On 18 August, the Institute of Export & International Trade said that the Export Control Joint Unit (ECJU) has confirmed that the use of EORI (Economic Operator Registration Identification) numbers will now be mandatory for licence registrations on SPIRE – the ECJU’s exporting licensing system for the control of military, paramilitary and dual-use goods.
HOW RUSSIA IS DODGING WESTERN SANCTIONS WITH GREY-MARKET IMPORTS
On 18 August, Deutsche Welle reported that Russians continue to have access to such goods as iPhones and Zara dresses even months after their Western makers left Russia. But, it asks, are these parallel imports even legal? Parallel imports, or grey-market purchases, into Russia totalled $6 billion from May to July, Russia’s deputy prime minister and minister of industry and trade has said. Parallel imports refer to goods that are imported into a market without their manufacturers’ consent, they are authentic goods, but they may be meant by the manufacturer to be sold in a different country or region.
WORLD BANK AFFILIATE BACKS A BLOCKCHAIN-BASED PLATFORM TO TRADE CARBON OFFSETS
On 18 August, Finbold reported that the International Finance Corporation (IFC), a member of the World Bank Group that focuses on investing in less-developed nations, has formed a partnership with Chia Network, a blockchain platform with an emphasis on the energy industry, for the Carbon Opportunities Fund.
UK: LESS THAN 62,000 OF 1 MILLION TRUSTS REGISTERED WITH HMRC JUST 2 WEEKS BEFORE DEADLINE
On 19 August, City AM reported that only a small proportion of those who own non-taxable trusts have registered them with HMRC Trust Registration Service (TRS), just weeks before the deadline on 1 September.
US: NEW LAW REQUIRES MUSEUMS TO DISPLAY INFORMATION ABOUT NAZI ART LOOTING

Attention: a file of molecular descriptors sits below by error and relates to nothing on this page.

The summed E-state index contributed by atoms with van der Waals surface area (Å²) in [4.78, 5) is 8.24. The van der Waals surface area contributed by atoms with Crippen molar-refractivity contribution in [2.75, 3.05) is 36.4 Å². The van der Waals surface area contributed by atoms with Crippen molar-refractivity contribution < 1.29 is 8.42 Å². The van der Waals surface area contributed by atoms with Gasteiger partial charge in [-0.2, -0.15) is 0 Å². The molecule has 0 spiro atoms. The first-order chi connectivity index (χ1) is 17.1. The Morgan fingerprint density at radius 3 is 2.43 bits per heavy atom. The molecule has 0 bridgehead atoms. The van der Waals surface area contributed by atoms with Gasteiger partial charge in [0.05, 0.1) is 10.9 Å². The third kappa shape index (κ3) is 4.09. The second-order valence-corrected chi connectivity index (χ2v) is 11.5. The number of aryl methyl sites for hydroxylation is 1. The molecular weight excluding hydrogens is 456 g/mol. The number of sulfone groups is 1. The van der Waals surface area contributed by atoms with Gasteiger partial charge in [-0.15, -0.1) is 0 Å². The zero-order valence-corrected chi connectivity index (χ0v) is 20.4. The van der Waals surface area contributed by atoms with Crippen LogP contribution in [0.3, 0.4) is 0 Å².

On 18 August, an article from Sullivan and Worcester reported that the significance of this new rule is clear: New York is the centre of the art world, and its museums hold a unique place of prominence. It warns of some unintended consequences may follow. It says that the new law adopts important concepts that guide ethical behaviour, but in practice it remains to be seen whether the effect will come and go with the politicians’ announcements.
CHANGE TO PROCEDURE IN ENGLISH COURT COULD HELP VICTIMS OF CRYPTO FRAUD
On 19 August, an article from Out-Law says that cryptocurrency fraud claims have increased in volume significantly over the last 12 to 18 months, but procedural and jurisdictional difficulties leave many victims debating whether to pursue civil claims in England and Wales. It reports on a new jurisdictional gateway that will be incorporated into the Civil Procedure Rules.
UK: FCA CALLS ON VICTIMS OF RICHARD FAITHFULL TO COME FORWARD AHEAD OF CONFISCATION HEARING
On 19 August, a release on Mondo Visione reported that the Financial Conduct Authority has called on victims of Richard Faithfull to come forward by 12 September in order to ensure they be part of any claim for compensation. The FCA is asking anyone who made payments to a number of bank accounts between 1 June 2017 and 1 August 2018 to contact it.
RAZZLEKHAN AND DUTCH, BITCOIN’S BONNIE AND CLYDE
In its September issue, Vanity Fair reported on Heather “Razzlekhan” Morgan and Ilya “Dutch” Lichtenstein, whose social media antics disguised an alleged plot to abscond with billions in stolen crypto. Ilya “Dutch” Lichtenstein, a Russian-born émigré, was an investor and part-time mentalist magician, and his wife, Heather “Razzlekhan” Morgan, who was from the US, was an entrepreneur, journalist, and rapper.